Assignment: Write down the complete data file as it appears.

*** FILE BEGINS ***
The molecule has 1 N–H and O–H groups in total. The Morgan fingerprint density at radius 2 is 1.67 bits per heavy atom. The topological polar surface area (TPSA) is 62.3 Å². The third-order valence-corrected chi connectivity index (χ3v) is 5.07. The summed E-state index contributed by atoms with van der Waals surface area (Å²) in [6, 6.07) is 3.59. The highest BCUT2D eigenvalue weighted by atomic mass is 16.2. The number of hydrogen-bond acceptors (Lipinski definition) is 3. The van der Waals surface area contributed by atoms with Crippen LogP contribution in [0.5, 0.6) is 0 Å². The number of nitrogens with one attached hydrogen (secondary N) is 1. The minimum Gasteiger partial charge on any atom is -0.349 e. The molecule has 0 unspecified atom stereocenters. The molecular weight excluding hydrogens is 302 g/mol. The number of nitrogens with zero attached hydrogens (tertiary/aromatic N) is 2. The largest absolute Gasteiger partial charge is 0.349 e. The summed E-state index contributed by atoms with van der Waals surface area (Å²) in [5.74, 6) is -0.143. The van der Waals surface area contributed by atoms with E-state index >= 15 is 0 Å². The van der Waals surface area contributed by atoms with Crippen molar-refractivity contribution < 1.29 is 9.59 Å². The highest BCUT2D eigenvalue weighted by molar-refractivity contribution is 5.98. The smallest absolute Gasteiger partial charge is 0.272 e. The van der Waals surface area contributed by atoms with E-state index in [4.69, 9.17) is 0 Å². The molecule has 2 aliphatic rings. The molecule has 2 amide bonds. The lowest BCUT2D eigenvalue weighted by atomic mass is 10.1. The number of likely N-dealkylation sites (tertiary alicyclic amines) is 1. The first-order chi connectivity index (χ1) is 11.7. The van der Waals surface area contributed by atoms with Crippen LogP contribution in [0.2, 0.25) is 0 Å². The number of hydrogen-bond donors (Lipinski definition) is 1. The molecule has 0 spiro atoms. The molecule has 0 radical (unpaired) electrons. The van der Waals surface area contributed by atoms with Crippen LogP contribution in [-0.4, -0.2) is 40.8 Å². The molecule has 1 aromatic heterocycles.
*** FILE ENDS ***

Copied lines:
The molecule has 1 N–H and O–H groups in total. The Morgan fingerprint density at radius 2 is 1.67 bits per heavy atom. The topological polar surface area (TPSA) is 62.3 Å². The third-order valence-corrected chi connectivity index (χ3v) is 5.07. The summed E-state index contributed by atoms with van der Waals surface area (Å²) in [6, 6.07) is 3.59. The highest BCUT2D eigenvalue weighted by atomic mass is 16.2. The number of hydrogen-bond acceptors (Lipinski definition) is 3. The van der Waals surface area contributed by atoms with Crippen LogP contribution in [0.5, 0.6) is 0 Å². The number of nitrogens with one attached hydrogen (secondary N) is 1. The minimum Gasteiger partial charge on any atom is -0.349 e. The molecule has 0 unspecified atom stereocenters. The molecular weight excluding hydrogens is 302 g/mol. The number of nitrogens with zero attached hydrogens (tertiary/aromatic N) is 2. The largest absolute Gasteiger partial charge is 0.349 e. The summed E-state index contributed by atoms with van der Waals surface area (Å²) in [5.74, 6) is -0.143. The van der Waals surface area contributed by atoms with E-state index >= 15 is 0 Å². The van der Waals surface area contributed by atoms with Crippen molar-refractivity contribution < 1.29 is 9.59 Å². The highest BCUT2D eigenvalue weighted by molar-refractivity contribution is 5.98. The smallest absolute Gasteiger partial charge is 0.272 e. The van der Waals surface area contributed by atoms with E-state index in [4.69, 9.17) is 0 Å². The molecule has 2 aliphatic rings. The molecule has 2 amide bonds. The lowest BCUT2D eigenvalue weighted by atomic mass is 10.1. The number of likely N-dealkylation sites (tertiary alicyclic amines) is 1. The first-order chi connectivity index (χ1) is 11.7. The van der Waals surface area contributed by atoms with Crippen LogP contribution in [0.2, 0.25) is 0 Å². The number of hydrogen-bond donors (Lipinski definition) is 1. The molecule has 0 spiro atoms. The molecule has 0 radical (unpaired) electrons. The van der Waals surface area contributed by atoms with Crippen LogP contribution in [-0.4, -0.2) is 40.8 Å². The molecule has 1 aromatic heterocycles.